With a reported budget north of $150 million, Warner is hopeful that fans of the ’96 pic and a new generation of sports viewers will turn out. Legacy will also stream on HBO Max simultaneously so there is the risk that some families could just opt to watch at home.

Jordan’s foray into film a quarter century ago has developed staying power in subsequent years. There’s a nostalgia factor at work here. It doesn’t hurt that the sequel has been promoted endlessly over the past few weeks during the NBA playoffs. Jam will almost surely have to settle for #2 due to the sophomore frame of Black Widow. However, this should open right on pace with the number most associated with its leading man in the low to mid 20s range.

Space Jam: A New Legacy opening weekend prediction: $22.7 million

For my Escape Room: Tournament of Champions prediction, click here:

https://toddmthatcher.com/2021/07/07/escape-room-tournament-of-champions-box-office-predictions/

Oscar Watch: No Sudden Move

The wildly eclectic filmography of Steven Soderbergh peaked with awards voters in 2000 when two of his pictures (Erin Brockovich and Traffic) represented 40% of that year’s Best Picture Oscar nominees. While Gladiator took the big prize, Soderbergh took gold for his direction of the latter. Half of the 2000 acting contenders came from his work with Julia Roberts as Best Actress for Brockovich and Benicio del Toro in Supporting Actor with Traffic.

Since then, the Academy has failed to nominate any of Soderbergh’s many efforts that followed. This weekend, No Sudden Move premiered on HBO Max. The 1950s crime thriller, in addition to costarring del Toro, features a large cast including Don Cheadle, David Harbour, Jon Hamm, Amy Seimetz, Brendan Fraser, Kieran Culkin, Noah Jupe, Julia Fox, Ray Liotta, and Bill Duke.

Reviews are solid as this sits at 86% on Rotten Tomatoes. Yet this appears to be another genre flick that is unlikely to make an impression with the Academy. Bottom line: it’s been over two decades since Soderbergh was in the Oscar mix and don’t look for Move to suddenly change that. My Oscar Watch posts will continue…

A Marvel Cinematic Oscar History: Best Actor

I was rewatching Avengers: Endgame over the weekend and it once again struck me how many famous actors are in that thing. I mean… seriously. It’s rather amazing. This got me thinking and yes, current world events may have given me an opportunity to do so:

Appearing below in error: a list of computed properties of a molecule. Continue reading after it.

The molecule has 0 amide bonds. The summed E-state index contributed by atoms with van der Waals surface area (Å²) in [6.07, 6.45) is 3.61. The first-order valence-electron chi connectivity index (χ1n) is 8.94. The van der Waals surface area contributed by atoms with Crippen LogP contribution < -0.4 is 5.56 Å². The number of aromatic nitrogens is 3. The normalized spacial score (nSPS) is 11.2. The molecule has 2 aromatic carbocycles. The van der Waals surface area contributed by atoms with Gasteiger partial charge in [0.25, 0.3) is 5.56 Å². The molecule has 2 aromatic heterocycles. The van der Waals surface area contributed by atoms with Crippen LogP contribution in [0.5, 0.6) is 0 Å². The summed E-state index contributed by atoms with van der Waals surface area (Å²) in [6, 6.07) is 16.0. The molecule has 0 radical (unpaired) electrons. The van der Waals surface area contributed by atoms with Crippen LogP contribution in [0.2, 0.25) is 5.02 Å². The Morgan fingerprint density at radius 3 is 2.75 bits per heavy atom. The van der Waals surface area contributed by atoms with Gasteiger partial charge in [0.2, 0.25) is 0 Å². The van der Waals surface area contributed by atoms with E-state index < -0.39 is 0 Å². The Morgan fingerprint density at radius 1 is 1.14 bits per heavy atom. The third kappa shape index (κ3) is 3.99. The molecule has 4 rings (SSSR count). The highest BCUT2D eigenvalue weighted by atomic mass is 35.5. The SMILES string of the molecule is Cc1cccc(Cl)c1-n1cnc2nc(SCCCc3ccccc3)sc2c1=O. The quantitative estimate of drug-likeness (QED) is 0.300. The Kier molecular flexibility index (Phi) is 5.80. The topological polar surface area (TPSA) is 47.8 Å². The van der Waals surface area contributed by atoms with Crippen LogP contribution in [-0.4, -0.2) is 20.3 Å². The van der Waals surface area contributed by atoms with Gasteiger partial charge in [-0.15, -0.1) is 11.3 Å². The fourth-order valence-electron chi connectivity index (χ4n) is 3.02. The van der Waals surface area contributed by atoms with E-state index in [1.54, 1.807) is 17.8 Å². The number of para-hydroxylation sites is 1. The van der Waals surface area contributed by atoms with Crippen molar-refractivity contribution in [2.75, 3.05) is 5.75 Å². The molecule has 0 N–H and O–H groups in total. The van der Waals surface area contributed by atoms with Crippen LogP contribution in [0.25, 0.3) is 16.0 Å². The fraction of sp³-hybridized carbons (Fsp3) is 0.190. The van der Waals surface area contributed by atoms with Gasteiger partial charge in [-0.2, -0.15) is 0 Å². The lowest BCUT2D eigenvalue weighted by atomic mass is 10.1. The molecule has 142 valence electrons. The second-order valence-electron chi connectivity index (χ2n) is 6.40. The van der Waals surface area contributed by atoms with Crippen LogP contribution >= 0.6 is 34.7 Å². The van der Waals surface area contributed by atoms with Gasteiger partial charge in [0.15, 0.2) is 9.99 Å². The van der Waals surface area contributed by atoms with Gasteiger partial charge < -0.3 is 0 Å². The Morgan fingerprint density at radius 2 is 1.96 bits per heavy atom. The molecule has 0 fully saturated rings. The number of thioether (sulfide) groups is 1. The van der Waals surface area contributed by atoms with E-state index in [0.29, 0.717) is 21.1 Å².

Just how many performers that have been in Marvel Cinematic Universe entries have won Oscars or been nominated for Oscars? I knew the number would be high, but the answer still astonished me. In fact, you have to back to 1981 for a year where no actor that eventually appeared in the MCU didn’t receive a nomination.

If you count Marvel’s next two pictures (Black Widow, The Eternals) and then count the 23 movies prior that started in 2008 with Iron Man, it encapsulates 110 acting nominations and 20 wins! I am not yet putting Christian Bale in there though he’s rumored to be playing the villain in the fourth Thor flick. I’ll wait for confirmation on that. If you did count Bale, the numbers go to 114 nods and 21 Academy victories.

Due to this research, I’m writing 4 blog posts dedicated to each acting race and we begin with Best Actor:

The leading man category makes up 33 out of the 110 nominations with 6 wins. The victorious gentlemen are as follows:

Jeff Bridges, the main baddie in Iron Man, won in 2009 for Crazy Heart

William Hurt, who appeared in The Incredible Hulk and other MCU titles, took Best Actor in 1985 for Kiss of the Spider Woman

Anthony Hopkins, aka Thor’s Dad, was stage bound in 1991 for his iconic role as Dr. Hannibal Lecter in The Silence of the Lambs

Ben Kingsley, who sparred with Tony Stark in Iron Man 3, is a 1982 recipient in the title role of Gandhi

Michael Douglas, who appeared in both Ant-Man pics, was Best Actor in 1987 for Wall Street

Forest Whitaker, who costarred in Black Panther, took gold in 2006 for The Last King of Scotland

Aside from the winners, here are the other 27 Actor nods: